The Biden administration is a breath of fresh air for the media, which were branded as the “enemy of the people” by the previous occupant of the White House.

The State Dept. forcefully took China to task last month for the harassment of the foreign media covering the deadly floods in Henan that killed scores of people and dealt a serious blow to Beijing’s propaganda machine.

The United States is deeply concerned with the increasingly harsh surveillance, harassment, and intimidation of U.S. and other foreign journalists in the People’s Republic of China, including foreign journalists covering the devastation and loss of life caused by recent floods in Henan,” Ned Price, State Dept. spokesperson said on July 29.

Price went on to say that while China’s government claims to welcome foreign media, its harsh rhetoric toward any news it perceives to be critical of its policies “has provoked negative public sentiment leading to tense, in-person confrontations and harassment, including online verbal abuse and death threats to journalists simply doing their jobs.”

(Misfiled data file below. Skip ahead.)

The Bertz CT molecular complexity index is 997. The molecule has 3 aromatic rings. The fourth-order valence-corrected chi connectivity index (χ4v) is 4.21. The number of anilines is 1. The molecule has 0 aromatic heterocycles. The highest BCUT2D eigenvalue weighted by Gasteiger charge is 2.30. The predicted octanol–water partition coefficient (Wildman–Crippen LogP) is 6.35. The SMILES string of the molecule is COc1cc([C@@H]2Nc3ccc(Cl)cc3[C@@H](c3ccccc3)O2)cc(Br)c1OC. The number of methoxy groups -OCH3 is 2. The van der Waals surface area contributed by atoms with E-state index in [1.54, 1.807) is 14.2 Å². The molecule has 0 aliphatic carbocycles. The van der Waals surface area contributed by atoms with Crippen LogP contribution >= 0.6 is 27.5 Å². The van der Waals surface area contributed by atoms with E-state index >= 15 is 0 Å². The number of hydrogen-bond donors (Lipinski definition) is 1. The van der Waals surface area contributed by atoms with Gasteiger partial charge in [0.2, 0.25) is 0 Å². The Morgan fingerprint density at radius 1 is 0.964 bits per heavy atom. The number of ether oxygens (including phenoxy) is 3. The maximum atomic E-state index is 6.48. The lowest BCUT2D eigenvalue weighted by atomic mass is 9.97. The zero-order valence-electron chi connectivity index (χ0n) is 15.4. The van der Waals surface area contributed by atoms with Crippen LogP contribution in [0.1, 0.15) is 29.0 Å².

China’s anti-press policies may have severe consequences. “We call on the PRC to act as a responsible nation hoping to welcome foreign media and the world for the upcoming Beijing 2022 Winter Olympic and Paralympic Games,” Price warned.

A US downgrade of representation at the Chinese Olympics would be a massive blow to president Xi Jinping’s effort to burnish the PR image of China.

He/she is back… “Bartleby,” The Economist columnist who skewered PR in the July 3 issue, took a whack at business jargon in the July 31 number.

As they climb the corporate ladder, executives lose the ability to speak or write clearly. Rather than sticking to relevant information in a memo/statement (e.g, profits are up or down), they prefer to roll out grand statements about “team spirit or the corporate ethos” that have nothing to do with the subject at hand, according to Bartleby.

Jargon establishes their credentials or membership in the club. Since there are no exams or physical training required for management, executives use lingo to appear qualified to rule the roost. “In a sense, managers are acting rather like medieval priests, who conducted services in Latin rather than in the local language, adding to the mystical nature of the process.”

To Bartleby, the use of obscure language signals that the speaker is not thinking clearly, which is bad for business. “People who are in real command of details are able to explain things in a way that is easily understood.

“And if a manager’s colleagues understand the message, they are more likely to get the right things done. Jargon gets in the way.”

Bartleby is not the management type.